(Reading Room)


Mridula Nath Chakraborty, ‘What is wrong with being a national literature?: Australia in its imaginary’

David Carter, ‘Traduit de l’americain: Thomas Keneally and the mechanics of an international career’


Ihab Hassan, ‘Janglican, Janglarian, and the Cracks of Globalization

Paul Giles, ‘J. M. Coetzee and the transnationalization of Australian literature’


Nicholas Jose, ‘Cheeky’: Australian Literature and World Literature


Brigitta Olubas, ‘Shirley Hazzard’s The Great Fire, war  crimes trials and the ‘White Australia Policy’’


5.30 for 6.00


(John Woolley Building A20, Woolley Common Room)


The Novels of Alex Miller: An Introduction, edited by Robert Dixon (Allen & Unwin) to be launched by Stephen Romei, literary editor, the Australian


Republics of Letters: Literary Communities in Australia, edited by Peter Kirkpatrick and Robert Dixon (Sydney University Press) to be launched by Senior Lecturer (UNSW) and co-editor, Southerly, Elizabeth McMahon. 







Saturday 26 May 2012

VENUE: John Woolley Building



Zhao Baisheng, ‘The Nobel Prize in World Literature?’

CHAIR: Robert Dixon

(Woolley Common Room)




(Woolley Lecture Room N497)





Australian Literature through India


Locating Suburbia


Australian Poetry-Transnational Genealogies



CHAIR: Paul Sharrad

(Woolley Common Room)

CHAIR: Georgina Loveridge

(Woolley Lecture Theatre S325)

CHAIR: Kate Lilley

(Woolley Tutorial Room N401)


Meenakshi Bharat, ‘The ubiquitous bond in Australian and Indian fiction’

Belinda Burns, ‘Made in Suburbia: examining “new” intra-suburban tales of transformation of the female protagonist who does not flee’

Colin Dray, ‘Liminal voices: Harwood, Harry and the spectre of Wittgenstein’


Sagar Dan, ‘Australian Aboriginal literature: transnational subjectivities in India’

Jay Daniel Thompson, ‘“I don’t wanna live in this place”: ‘cultural cringe’ in Subtopia and The River Ophelia

Samuel Moginie, ‘Red Bridge: David Campbell in the 1970s’


Rochelle Almeida, ‘Dingos Bark Back: Anglo-Indian Immigrant Writing in Australia’


Stephen Mansfield, ‘Can a working class boy from Cessnock choose his literary ancestry?: reading John Hughes’s citational autobiographies’

Jean Page, ‘Re-visiting the globe: the twin sea quests of Fernando Pessoa (Mensagem, 1934) and James McAuley (Captain Quiros, 1964)’



(Woolley Lecture Room N497)





Transnational Australian Fictions 1

Transnational Australian Fictions 2

Transnational Australian Fictions 3



CHAIR: Peter Kirkpatrick

(Woolley Common Room)

CHAIR: Paul Giles

(Woolley Lecture Theatre S325)

CHAIR: Brigitta Olubas

(Woolley Tutorial Room N401)


Ben Holgate, ‘Re-situating Richard Flanagan’s Gould’s Book of Fish as world literature: a magical realist reading’

Brigid Rooney, ‘Time's abyss: Sydney Harbour as scene of literary modernism’

Bernadette Brennan, ‘Worlds without and within: Patrick White’s The Solid Mandala and the relevance of transnational theory’


Bree Hickson-Jamieson, ‘Reimagining the literary hoax as collectivity: Peter Carey’s rendering of Malley’

Philip Steer, ‘The world literature of settler colonialism: the transnational career, forms and themes of G. B. Lancaster’

Georgina Loveridge, ‘“A new continent into literature”: Patrick White’s world literature’


Clare Archer-Lean, ‘Transnational impulses in Colin Johnson’s (Mudrooroo’s) fiction’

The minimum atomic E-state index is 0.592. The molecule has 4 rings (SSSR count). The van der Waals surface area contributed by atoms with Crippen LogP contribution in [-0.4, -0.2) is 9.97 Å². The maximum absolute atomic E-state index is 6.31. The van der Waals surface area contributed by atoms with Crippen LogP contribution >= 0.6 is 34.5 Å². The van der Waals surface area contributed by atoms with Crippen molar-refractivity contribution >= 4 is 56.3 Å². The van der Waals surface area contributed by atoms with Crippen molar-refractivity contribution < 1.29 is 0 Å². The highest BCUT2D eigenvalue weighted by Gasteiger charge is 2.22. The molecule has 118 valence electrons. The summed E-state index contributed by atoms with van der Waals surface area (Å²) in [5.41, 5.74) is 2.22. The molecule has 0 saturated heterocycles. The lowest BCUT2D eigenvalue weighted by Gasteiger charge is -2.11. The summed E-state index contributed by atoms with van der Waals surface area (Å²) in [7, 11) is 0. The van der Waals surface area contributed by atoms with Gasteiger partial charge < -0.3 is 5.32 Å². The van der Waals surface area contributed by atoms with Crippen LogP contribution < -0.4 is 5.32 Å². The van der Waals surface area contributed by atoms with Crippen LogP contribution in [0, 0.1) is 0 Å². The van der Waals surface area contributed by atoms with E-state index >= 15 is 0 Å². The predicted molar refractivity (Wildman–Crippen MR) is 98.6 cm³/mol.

Lynda Ng, ‘Inheriting the world: Napoleon’s campaign in Egypt, the Holocaust and Australia’s multicultural identity’

Fiona Morrison, ‘Poverty, obscurity, struggle: Christina Stead’s Seven Poor Men of Sydney and the transnational moment’



(Woolley Lecture Room N497)





Transcultural Dynamics

Re-Reading Classic Australian Fiction

Transnational Dynamics


CHAIR: Gillian Whitlock

(Woolley Common Room)

CHAIR: Nicole Moore

(Woolley Lecture Theatre S325)

CHAIR: Nicholas Jose

(Woolley Tutorial Room N401)


Alison Broinowski, ‘Divided countries, sundered selves’

Miriam Jassy, ‘Tom Collins, Leopold Bloom: colonial Zeligs, cosmopolitan prophets’

Roanna Gonsalves, ‘Creating the creators: case studies of transnational writers’


Irini Savvides, ‘Returning: An examination of weaving lace and weaving stories focusing on Cypriot poet Angela Costi’

Margaret Carkeet, ‘Sybylla’s bush Bildung: My Brilliant Career and the coming-of-age novel’

D’Arcy Randall, ‘Reading Australia like an American'


Yasuko Claremont, ‘Reaching beyond cultural borders: Leslie Greener’s No Time to Look Back

Robert Clarke and Marguerite Nolan, ‘Reading The Secret River

Sonia Mycak, ‘The Ukrainian-Australian literary field: national and transnational perspectives’

5.30 for 6.00


(Woolley Common Room)


For past conferences, our delegates have found Rydges Camperdown Hotel and Mercure Sydney Hotel to provide convenient, moderately-priced accommodation. Both are located at close proximity to the University.

Rydges Camperdown Hotel
9 Missenden Road Camperdown NSW 2050
Phone:+61 2 9516 1522

Mercure Sydney Hotel
818 - 820 George Street
Sydney NSW 2000, Australia
Toll Free 1800 633 948
P +61 2 9217 6666 F +61 2 9217 6616

For cheaper options, there are a number of backpackers' hostels in the vicinity.

1. Y Hotel Hyde Park
5-11 Wentworth Avenue, Sydney 2000.
T 1800 994 994
F (02)9285 6288

2. Sydney Backpackers Hostel - Sydney Central YHA
11 Rawson Place, Corner of Pitt Street and Rawson Place (opposite Central Station), Sydney 2000.
T (02)9218 9000
F (02)9218 9099

3. City Central Backpackers
707 George Street, Sydney 2000.
T (02)9211 9999
F (02)9212 4833

N.B. These have not been tried by the University.